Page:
It was standing-room-only at Blue Bee Cider in Scott’s Addition, Richmond, on Sunday afternoon. 

A crowd of approximately 150 people had gathered for a campaign rally on behalf of the gubernatorial democratic ticket. 

Guest speakers included state Delegate Jennifer McClellan, Delegate candidate Jeff Bourne, state Attorney General candidate Mark Herring, Lieutenant Governor candidate Justin Fairfax, former US Attorney General Eric Holder and current California Senator Kamala Harris. 

The main theme of the event was getting out to vote and encouraging attendees to resist against hatred and bigotry in the nation.

After Senator McClellan opened the event at 1:30 p.m., she gave the floor to Bourne who emphasized that “we cannot govern through hate, bigotry, and division” and spoke about the use of fear mongering in politics.

“Fear is a mind killer,” Bourne said. “It’s an evil that disintegrates us from within.”

After endorsing the other candidates, Bourne introduced Fairfax, who thanked the crowd for coming and mentioned the Washington Post’s recent endorsement of his ticket, saying that it was a large step in gaining public support for the election. 

Fairfax's biggest talking point was voter turnout, where he urged for 540,000 democrats to come to the polls on Nov. 7.

Herring spoke next, discussing his victories as attorney general in the past regarding issues such as marriage equality, DREAMers and the Affordable Care Act. He then told the story of his previous election and how it came down to only a few hundred votes and a recount.

“Every single vote counts,” Herring said. “Vote for an attorney general that will continue to fight for you and will fight on the side of the people. Get out and vote.”

Finally, guest speakers Harris and Holder addressed the crowd. Senator Harris spoke first, emphasizing how this gubernatorial election will be the temperature reader for the rest of the nation.

“What you all do is the first step to get on that path to fighting for, and living to, the ideals of who we are,” Senator Harris said.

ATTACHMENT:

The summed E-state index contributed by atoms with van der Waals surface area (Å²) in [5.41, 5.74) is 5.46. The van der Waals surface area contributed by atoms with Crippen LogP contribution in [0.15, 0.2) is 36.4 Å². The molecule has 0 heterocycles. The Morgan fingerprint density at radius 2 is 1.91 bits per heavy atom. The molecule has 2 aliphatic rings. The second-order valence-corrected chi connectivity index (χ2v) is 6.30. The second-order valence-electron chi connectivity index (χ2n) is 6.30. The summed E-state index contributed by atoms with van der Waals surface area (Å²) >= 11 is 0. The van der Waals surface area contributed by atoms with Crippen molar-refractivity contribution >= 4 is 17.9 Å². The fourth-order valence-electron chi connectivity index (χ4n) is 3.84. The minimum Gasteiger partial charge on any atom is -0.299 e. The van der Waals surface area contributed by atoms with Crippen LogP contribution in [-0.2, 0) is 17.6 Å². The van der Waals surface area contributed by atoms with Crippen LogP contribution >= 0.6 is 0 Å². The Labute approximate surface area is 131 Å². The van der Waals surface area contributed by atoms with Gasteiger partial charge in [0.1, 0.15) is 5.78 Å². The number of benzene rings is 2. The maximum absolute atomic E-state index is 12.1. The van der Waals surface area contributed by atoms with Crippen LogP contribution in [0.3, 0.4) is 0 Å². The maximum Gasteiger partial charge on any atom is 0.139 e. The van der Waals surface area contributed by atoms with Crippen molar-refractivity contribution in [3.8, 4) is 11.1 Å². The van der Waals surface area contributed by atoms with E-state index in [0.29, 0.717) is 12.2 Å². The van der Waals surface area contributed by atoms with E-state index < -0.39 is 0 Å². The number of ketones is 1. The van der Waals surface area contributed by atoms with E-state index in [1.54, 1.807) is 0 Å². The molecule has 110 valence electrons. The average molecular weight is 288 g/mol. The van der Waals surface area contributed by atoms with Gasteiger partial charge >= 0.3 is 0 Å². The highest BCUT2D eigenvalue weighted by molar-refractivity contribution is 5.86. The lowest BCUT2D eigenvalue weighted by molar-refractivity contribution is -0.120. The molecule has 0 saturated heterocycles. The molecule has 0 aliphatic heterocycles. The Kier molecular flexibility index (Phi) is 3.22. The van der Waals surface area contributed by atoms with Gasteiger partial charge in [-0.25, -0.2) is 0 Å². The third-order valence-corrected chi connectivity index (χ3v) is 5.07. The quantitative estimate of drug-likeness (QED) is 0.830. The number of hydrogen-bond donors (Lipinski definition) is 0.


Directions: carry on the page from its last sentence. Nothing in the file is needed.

She went on to explain that those ideals “were present when we wrote the Constitution” and that it was “time to fight for those ideals."

“A true patriot fights for the ideals of our country,” Senator Harris finished, a nod to the current nationwide discourse over what defines a patriot.

Holder then offered his thoughts to the crowd. Holder was energized and engaging, and joked about using every method available to get friends, family and peers out to vote, including social media platforms such as Snapchat. Holder then grew serious, and spoke about reasons why people choose not to vote or are not able to.

“For those of you who think your vote does not count, too many people sacrificed too much to give you the right to vote,” Holder said. “If we’re going to repay the debt of those who got you the right to vote, you all will come out.”

After Holder finished speaking, the group of politicians slowly left, stopping with supporters and the press to take pictures and provide statements. One of those supporters was Monica Hutchinson, 37, from the East End of Henrico County. Hutchinson, who is also a field organizer for the New Virginia Majority, went to hear what Harris and Holder had to say and was pleased by their speeches.

“I’m glad they mentioned gerrymandering and the importance of voting,” Hutchinson said. “This election is very important with Virginia being the test of the country, so to speak. We are rejecting the hate that is coming out of Washington and we will beat that hate.”

Benedict Roemer, junior, was one of few University of Richmond students in attendance. Roemer was hoping to hear Harris and Holder’s potential pitch for a 2020 presidential run. While that did not happen, Roemer was still impressed by what they had to say.

“I liked how Holder talked about how the impact the state has on the federal government and how flows of influence go both ways between the state and federal levels,” Roemer said. “The federal government is important but the state government is important too.”

After the last of the candidates left, the crowd dispersed into the rainy streets of Scott's Addition. 

Contact news writer Julia Raimondi at julia.raimondi@richmond.edu. 

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